Rector's Desk

Hello everyone,

It’s lent! And what does that usually bring to mind? Memories of the past when we had all kinds of rules and instructions about these next 40 days and nights? Can you remember only eating fish on Fridays? Or fasting, which may have involved giving up certain foods, or eating nothing from Saturday night until Sunday night?

Of course the intention was always to experience some amount of discomfort and strengthening of will, to shift our focus to doing something for God. Isn’t that a strange thought though? If faith is about how we love each other and love God, how is fishy Friday or fasting showing our love to either?

What were we thinking? If we want to connect with God, a much better path would be to deepen our sense of gratitude for creation. We wouldn’t exist without this incredible, imaginative life-giving and life supporting planet. Most of what we traditionally give up for Lent isn’t about loving others, the planet or God and has zero impact on healing the planet, people, or our relationship with God. How does giving up a favourite food or thing impact the unfairness of the distribution of resources to the majority of human beings in this world?

Giving something up for Lent in the traditional sense has zero impact on changing the way we treat animals we use for food, and their suffering. Or the way we consume what God has made, replacing forests with monocultured landscapes, mountains with mines, ocean life with bleached corals and grey zones. What we usually give up for Lent doesn’t change the mountains of human waste in landfills, or the millions of tons of plastic floating in our oceans. Not by one molecule.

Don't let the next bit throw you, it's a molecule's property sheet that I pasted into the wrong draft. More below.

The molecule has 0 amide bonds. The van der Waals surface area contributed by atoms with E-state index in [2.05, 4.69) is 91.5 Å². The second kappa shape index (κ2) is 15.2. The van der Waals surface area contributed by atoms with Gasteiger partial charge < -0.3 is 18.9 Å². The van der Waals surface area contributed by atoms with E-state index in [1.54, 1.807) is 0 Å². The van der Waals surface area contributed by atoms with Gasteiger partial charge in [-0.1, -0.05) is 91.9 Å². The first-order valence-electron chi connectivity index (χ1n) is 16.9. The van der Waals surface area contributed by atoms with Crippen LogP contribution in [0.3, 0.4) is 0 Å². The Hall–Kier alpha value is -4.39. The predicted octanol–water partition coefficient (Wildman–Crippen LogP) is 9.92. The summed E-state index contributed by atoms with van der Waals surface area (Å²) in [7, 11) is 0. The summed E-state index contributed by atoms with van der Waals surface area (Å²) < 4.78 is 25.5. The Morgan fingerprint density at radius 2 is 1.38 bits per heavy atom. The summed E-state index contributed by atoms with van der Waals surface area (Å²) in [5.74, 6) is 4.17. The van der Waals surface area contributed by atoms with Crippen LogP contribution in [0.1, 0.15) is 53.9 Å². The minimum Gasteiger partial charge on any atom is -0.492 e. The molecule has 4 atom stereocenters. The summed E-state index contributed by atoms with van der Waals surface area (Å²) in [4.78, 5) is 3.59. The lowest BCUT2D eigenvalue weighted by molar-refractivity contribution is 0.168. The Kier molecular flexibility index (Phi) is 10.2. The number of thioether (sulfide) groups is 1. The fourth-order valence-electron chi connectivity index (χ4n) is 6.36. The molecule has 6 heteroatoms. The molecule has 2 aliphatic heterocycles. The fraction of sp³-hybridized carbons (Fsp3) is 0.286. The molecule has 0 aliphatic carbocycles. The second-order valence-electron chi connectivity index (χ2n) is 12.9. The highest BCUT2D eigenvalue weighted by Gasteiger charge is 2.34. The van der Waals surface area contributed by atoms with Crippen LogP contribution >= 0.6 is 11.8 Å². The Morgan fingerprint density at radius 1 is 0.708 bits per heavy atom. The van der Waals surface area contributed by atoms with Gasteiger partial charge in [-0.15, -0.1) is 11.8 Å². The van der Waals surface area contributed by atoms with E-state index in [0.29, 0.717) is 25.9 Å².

Does this sound negative? Harsh? Peter Singer, one of the greatest philosophers of our time once summed up both the passion for, and value of our lives. “To do as much good as we can.” So let’s make it real.

Become informed about how we treat animals in the food industry, and as a very dear friend of mine says, stop eating the suffering of animals (buy from local sources where animals are treated humanely and fed organically). Have a serious look at global human waste and toxicity, on land and in the oceans. Give up plastic and packaging for Lent… I promise you that will drive you crazy! But you will become an incredible earth warrior in the process. Give yourself one recycling bag, one garbage bag, and allow yourself no more waste than that for 40 days and 40 nights!

Don’t worry, if an angry Easter bunny tries to get you for not buying up all those shiny wrapped candies…. you can out run him because you are in such great shape eating healthy nonpackaged food!

Maybe target giving up processed foods, the single greatest contributor to disease and illness worldwide. And in the process, treat this vessel God gave you to walk the earth and do good, to better health.

Those are just a few examples. I’m sure each of us can find one way to give something up that has real impact. Give it some thought, and share whatever you decide to do … to love the earth, love each other, and love the One who made all of it.

During lent we will be having our regular services at 9 & 10:30am on Sundays, as well as special evening services Wednesday nights at 7pm (traditional compline, New Zealand evening prayers, and Celtic prayer services). Woven throughout will be a focus on loving God, each other, and the earth.

May your Lenten journey have impact!


The Rev’d Mark Pretty